We, as a people, are fast losing the ability to competently govern ourselves. Abraham Lincoln spoke of a “government of the people, by the people, for the people”. Inherent in that assertion is that the people constituting the government will embody the characteristics we will project into our leaders. A portrait can only be as vivid as the image it is portraying. Whatever truth and integrity exists in a people cannot be exceeded by its leaders. Certainly, leaders can foster, encourage, and promote positive qualities in their subjects. But they cannot instill them. The heart and soul of a people must first yearn for high ideals before any leader can help them be realized. I fear we, as a people, are losing those high aspirations that helped make this nation great.
We need some serious national introspection.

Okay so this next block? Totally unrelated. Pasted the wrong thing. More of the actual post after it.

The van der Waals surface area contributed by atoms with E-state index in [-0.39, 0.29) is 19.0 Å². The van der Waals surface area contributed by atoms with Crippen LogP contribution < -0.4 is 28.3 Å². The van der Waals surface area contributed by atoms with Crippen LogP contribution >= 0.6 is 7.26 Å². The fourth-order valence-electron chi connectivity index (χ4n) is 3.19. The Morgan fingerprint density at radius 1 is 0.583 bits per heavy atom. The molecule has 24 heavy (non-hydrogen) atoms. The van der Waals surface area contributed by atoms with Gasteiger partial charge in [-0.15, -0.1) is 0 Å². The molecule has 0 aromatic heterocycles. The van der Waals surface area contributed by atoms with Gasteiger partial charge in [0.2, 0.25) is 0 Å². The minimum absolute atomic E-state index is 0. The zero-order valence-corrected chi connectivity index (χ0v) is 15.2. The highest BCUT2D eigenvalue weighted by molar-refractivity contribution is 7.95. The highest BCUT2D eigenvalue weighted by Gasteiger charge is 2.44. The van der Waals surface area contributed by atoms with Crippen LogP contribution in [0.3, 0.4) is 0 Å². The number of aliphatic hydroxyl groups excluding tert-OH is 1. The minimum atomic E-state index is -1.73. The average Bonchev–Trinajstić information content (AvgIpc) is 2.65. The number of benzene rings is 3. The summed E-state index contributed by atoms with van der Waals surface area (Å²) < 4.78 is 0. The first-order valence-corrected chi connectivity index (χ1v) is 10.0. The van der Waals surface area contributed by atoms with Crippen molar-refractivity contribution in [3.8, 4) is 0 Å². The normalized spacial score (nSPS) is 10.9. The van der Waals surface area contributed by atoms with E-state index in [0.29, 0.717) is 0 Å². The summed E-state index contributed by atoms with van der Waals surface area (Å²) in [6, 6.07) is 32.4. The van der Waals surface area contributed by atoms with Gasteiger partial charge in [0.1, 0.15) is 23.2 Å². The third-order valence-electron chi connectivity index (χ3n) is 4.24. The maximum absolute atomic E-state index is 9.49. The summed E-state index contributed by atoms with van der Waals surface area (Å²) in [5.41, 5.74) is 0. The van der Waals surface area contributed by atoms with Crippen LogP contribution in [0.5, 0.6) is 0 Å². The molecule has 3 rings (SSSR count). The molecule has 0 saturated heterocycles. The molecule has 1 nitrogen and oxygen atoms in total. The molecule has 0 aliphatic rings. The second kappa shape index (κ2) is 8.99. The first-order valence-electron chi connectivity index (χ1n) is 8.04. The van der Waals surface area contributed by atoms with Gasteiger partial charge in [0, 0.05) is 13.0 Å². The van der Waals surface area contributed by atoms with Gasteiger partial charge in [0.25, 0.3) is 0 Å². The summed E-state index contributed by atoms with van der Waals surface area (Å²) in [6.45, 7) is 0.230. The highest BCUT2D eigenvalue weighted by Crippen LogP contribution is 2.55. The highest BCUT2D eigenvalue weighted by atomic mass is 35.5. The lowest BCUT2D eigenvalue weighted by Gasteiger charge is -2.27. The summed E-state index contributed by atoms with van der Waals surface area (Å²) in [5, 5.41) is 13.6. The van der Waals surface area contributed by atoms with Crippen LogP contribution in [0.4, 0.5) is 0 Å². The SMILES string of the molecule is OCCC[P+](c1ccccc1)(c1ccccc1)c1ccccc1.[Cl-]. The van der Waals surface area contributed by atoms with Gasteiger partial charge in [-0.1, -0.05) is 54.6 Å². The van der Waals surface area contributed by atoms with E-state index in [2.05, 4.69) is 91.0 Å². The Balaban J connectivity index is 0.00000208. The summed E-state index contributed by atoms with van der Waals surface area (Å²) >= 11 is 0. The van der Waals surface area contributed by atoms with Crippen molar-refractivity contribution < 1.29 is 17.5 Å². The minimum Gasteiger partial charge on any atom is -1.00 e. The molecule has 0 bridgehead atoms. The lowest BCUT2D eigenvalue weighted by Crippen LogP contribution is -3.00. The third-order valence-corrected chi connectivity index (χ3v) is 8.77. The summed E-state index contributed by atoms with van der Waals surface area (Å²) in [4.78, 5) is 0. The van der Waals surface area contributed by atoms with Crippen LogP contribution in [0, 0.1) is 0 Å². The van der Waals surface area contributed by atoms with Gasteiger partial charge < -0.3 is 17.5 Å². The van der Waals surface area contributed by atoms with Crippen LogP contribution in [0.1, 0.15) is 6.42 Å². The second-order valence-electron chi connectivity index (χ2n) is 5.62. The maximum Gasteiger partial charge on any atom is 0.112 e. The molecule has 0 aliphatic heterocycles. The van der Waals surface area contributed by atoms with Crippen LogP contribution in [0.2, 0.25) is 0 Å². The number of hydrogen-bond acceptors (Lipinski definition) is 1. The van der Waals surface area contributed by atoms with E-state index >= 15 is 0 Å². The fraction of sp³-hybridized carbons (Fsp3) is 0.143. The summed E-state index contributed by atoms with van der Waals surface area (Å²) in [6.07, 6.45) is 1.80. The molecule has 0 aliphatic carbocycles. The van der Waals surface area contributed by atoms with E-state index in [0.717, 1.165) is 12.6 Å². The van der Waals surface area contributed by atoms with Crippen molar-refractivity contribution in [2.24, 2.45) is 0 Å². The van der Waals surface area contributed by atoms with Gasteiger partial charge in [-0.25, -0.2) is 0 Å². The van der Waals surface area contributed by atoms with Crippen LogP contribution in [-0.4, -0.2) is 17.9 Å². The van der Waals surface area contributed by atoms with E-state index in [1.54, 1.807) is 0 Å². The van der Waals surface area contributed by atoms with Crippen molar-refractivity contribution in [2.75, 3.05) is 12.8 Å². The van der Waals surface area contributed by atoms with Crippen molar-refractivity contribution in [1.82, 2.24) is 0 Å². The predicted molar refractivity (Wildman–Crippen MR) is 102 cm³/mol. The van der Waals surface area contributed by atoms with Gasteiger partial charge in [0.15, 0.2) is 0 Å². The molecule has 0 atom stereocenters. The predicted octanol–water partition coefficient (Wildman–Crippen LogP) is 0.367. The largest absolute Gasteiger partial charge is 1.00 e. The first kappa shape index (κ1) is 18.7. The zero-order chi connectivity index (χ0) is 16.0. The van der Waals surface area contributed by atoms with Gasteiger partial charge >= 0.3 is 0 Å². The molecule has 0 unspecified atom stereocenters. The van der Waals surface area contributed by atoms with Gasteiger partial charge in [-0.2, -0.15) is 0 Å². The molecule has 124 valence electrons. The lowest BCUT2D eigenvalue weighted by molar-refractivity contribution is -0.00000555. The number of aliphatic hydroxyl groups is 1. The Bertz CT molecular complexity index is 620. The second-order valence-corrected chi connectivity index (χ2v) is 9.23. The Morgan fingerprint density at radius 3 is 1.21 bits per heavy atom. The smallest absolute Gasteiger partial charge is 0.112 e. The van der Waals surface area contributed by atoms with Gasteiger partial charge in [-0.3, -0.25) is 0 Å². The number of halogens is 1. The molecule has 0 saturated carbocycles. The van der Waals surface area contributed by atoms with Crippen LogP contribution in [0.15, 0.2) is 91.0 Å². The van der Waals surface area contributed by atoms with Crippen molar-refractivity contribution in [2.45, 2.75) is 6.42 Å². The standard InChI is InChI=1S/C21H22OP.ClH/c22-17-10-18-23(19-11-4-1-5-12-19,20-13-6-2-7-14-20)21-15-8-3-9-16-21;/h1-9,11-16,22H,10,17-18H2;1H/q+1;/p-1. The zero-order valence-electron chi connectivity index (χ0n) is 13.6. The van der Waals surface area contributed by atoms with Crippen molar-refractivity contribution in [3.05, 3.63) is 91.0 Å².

Let us be reminded of the purpose of government. In a republic such as ours, government exists for the people, not the reverse. Specifically, government exists to provide for people what they cannot do themselves. Nothing more, and nothing less. I am neither a Socialist nor a Libertarian. Government is needed to protect those who need protecting. The Preamble of our Constitution says it best: “…establish justice, ensure domestic tranquility, provide for the common defense, promote the general welfare, and secure the blessings of liberty to ourselves and our posterity.” But let us also remember what government CANNOT do. It cannot make us better people. It cannot instill within us the human traits which allow us to build and maintain a greater society. Of course, government does provide education, and rightly so. But education and the provision of moral and ethical guidance are two different things, at least as far as public education is concerned. To provide the latter, it falls to us as a people to better ourselves, both within and (more so) outside the boundaries of a government-funded public education.